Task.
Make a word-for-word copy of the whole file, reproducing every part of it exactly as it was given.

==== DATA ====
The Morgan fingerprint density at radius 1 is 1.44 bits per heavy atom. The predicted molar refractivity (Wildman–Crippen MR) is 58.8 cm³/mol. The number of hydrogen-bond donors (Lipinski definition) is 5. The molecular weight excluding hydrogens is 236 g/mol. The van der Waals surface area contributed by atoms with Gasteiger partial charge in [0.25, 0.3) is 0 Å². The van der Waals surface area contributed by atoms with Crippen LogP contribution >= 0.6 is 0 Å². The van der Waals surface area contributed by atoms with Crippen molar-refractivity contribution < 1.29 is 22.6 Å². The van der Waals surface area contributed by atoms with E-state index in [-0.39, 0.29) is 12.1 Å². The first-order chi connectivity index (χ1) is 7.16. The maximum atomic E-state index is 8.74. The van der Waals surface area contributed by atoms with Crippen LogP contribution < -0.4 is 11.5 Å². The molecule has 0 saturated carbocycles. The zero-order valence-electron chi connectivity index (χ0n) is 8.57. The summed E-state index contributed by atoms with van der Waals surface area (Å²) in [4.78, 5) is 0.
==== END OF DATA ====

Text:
The Morgan fingerprint density at radius 1 is 1.44 bits per heavy atom. The predicted molar refractivity (Wildman–Crippen MR) is 58.8 cm³/mol. The number of hydrogen-bond donors (Lipinski definition) is 5. The molecular weight excluding hydrogens is 236 g/mol. The van der Waals surface area contributed by atoms with Gasteiger partial charge in [0.25, 0.3) is 0 Å². The van der Waals surface area contributed by atoms with Crippen LogP contribution >= 0.6 is 0 Å². The van der Waals surface area contributed by atoms with Crippen molar-refractivity contribution < 1.29 is 22.6 Å². The van der Waals surface area contributed by atoms with E-state index in [-0.39, 0.29) is 12.1 Å². The first-order chi connectivity index (χ1) is 7.16. The maximum atomic E-state index is 8.74. The van der Waals surface area contributed by atoms with Crippen LogP contribution < -0.4 is 11.5 Å². The molecule has 0 saturated carbocycles. The zero-order valence-electron chi connectivity index (χ0n) is 8.57. The summed E-state index contributed by atoms with van der Waals surface area (Å²) in [4.78, 5) is 0.